I recently had the great pleasure to speak with visual and performing artist Andrea Barr, currently working in Berlin, Germany. Among our many candid conversations have been the current political climate, youth movements, and Black Bloc tactics in Germany. We have also been talking about hospital rooms, bad internet connections, bourgeois love, and good sex. I count myself lucky to know such a mind, and to know her work. These conversations produced a series of questions which you will find us exploring below. It gives me great pleasure to introduce her work to a new audience, and bring it into a dialogue of revolutionary art practice.
Though these conversations have been paused, the artist and I remain in close contact. Checking in, informing of the various ills and pleasures of our current work, and loves- always exclaiming that the other’s absence is felt. She has a way of making the most visceral, raw, bloody subject matter seem light, lovely, and rendered with doting affection.
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Brit Schulte: What is your relationship to the arts, medical sciences, and psychiatric pathologies, and how do they overlap or intersect in your work?
Andrea Barr: My relationship to art is that of both the one that stands vulnerable and nude under a spotlight as well as the one behind the easel analyzing and sketching the model as if she were a still life set up on a pedestal. My relationship to medicine is that of both the one that sits vulnerable and ill in a hospital bed or at the desk of a physician as well as the one hovering over the cadaver in a lab coat.
Although I am acting simultaneously as observer and observed, my work is neither a direct representation of my sociopolitical position nor that of the biomedical imagery that inspires me. It is is a free, indirect discourse between these three things — meaning they touch edges here and there. Each one of these topics I address does not serve as a mere analogy for experience or place holder where the other fails to fill a hole in discourse. My work is not merely a dialogue but a creation of a new way of seeing things that cannot be reduced to a single path or apparatus.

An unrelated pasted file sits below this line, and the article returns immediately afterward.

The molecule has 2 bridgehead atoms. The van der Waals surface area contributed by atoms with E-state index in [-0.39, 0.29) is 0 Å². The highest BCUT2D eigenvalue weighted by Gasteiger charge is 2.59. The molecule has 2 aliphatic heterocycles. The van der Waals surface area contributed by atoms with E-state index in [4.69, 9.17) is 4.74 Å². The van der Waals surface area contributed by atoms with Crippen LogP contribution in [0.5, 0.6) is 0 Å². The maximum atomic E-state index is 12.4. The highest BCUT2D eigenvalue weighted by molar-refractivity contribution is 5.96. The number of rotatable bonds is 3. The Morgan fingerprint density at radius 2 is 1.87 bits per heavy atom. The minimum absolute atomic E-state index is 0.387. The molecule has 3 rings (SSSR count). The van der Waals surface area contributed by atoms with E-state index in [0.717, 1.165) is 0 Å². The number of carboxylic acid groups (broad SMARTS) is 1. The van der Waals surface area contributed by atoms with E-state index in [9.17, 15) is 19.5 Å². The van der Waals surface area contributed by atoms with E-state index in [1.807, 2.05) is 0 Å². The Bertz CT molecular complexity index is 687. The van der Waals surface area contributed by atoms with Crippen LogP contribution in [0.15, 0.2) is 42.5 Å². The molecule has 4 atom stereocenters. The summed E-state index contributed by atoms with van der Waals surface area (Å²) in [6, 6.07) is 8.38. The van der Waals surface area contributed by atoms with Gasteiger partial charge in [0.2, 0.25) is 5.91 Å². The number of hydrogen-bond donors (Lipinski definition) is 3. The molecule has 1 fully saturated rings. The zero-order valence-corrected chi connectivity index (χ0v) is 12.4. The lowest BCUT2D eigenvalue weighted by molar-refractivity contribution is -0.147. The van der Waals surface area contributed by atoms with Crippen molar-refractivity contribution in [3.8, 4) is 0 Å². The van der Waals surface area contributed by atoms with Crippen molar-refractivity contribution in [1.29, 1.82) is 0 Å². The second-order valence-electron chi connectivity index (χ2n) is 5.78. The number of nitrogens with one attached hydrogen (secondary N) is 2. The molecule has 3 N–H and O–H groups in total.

More concretely, my art lies at the intersection of two separate trajectories of psychic experience as a material force and science as an immaterial, socio-historical collection of knowledge.
On one hand, because science has a theoretical and immaterial basis, it must produce material images or visualizations in order to legitimize its power over the body. As soon as a scientific phenomenon is visualized it becomes objectified and naturalized to serve an ideological and questionable political agenda. I try to capture science at its most visual and phenomenal by drawing from my experience in histology and anatomy labs, as well as gaining inspiration from illustrators like Andreas Vesalius or Frank H. Netter. My interest is at the aesthetic level of such images and the beauty they produce in the moment before they are captured by power, as much as this is possible.
Lived experience on the other hand seeks expression in the abstract, such as when a patient suffering from delusions and intense panic seeks a diagnosis in order to find relief. In the same way that I attempt to catch science at a visual level, I attempt to catch physical or psychological experience an abstract level before it is recaptured by science.
BS: What personal experience and interdisciplinary research has contributed most to your practice?
AB: My relationship to psychiatry and medical science at a corporeal level is influenced by my personal experience in hospitals — such as time spent studying in anatomy and histology labs as well as my own experience of being institutionalized — and has contributed to my form of expression. In addition, I have spent much time researching visual histories of disease and historical genealogies of medicine and madness on my own time as well as in group settings. An example of the latter was a reading group I started surrounding Foucault’s Madness and Civilization, which was composed of theorists, medical students, artists, and friends.